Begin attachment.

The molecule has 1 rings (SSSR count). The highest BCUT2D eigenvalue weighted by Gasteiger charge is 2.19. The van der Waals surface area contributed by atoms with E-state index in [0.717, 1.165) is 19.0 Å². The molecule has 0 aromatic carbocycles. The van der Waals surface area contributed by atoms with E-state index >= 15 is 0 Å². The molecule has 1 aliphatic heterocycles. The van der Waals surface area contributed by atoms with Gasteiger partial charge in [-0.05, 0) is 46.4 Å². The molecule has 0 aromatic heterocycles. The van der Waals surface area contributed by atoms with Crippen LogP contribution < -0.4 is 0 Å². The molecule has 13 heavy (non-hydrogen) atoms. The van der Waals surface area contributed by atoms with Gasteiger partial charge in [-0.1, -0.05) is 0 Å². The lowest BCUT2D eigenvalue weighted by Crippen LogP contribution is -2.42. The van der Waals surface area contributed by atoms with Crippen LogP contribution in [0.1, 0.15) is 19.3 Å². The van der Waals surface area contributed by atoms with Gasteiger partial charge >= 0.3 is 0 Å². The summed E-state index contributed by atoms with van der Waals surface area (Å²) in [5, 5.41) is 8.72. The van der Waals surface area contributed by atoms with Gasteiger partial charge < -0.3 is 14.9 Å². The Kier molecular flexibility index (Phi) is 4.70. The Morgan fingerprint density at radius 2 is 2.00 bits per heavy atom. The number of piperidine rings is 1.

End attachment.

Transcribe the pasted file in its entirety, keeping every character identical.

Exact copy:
The molecule has 1 rings (SSSR count). The highest BCUT2D eigenvalue weighted by Gasteiger charge is 2.19. The van der Waals surface area contributed by atoms with E-state index in [0.717, 1.165) is 19.0 Å². The molecule has 0 aromatic carbocycles. The van der Waals surface area contributed by atoms with E-state index >= 15 is 0 Å². The molecule has 1 aliphatic heterocycles. The van der Waals surface area contributed by atoms with Gasteiger partial charge in [-0.05, 0) is 46.4 Å². The molecule has 0 aromatic heterocycles. The van der Waals surface area contributed by atoms with Crippen LogP contribution < -0.4 is 0 Å². The molecule has 13 heavy (non-hydrogen) atoms. The van der Waals surface area contributed by atoms with Gasteiger partial charge in [-0.1, -0.05) is 0 Å². The lowest BCUT2D eigenvalue weighted by Crippen LogP contribution is -2.42. The van der Waals surface area contributed by atoms with Crippen LogP contribution in [0.1, 0.15) is 19.3 Å². The van der Waals surface area contributed by atoms with Gasteiger partial charge >= 0.3 is 0 Å². The summed E-state index contributed by atoms with van der Waals surface area (Å²) in [5, 5.41) is 8.72. The van der Waals surface area contributed by atoms with Gasteiger partial charge < -0.3 is 14.9 Å². The Kier molecular flexibility index (Phi) is 4.70. The Morgan fingerprint density at radius 2 is 2.00 bits per heavy atom. The number of piperidine rings is 1.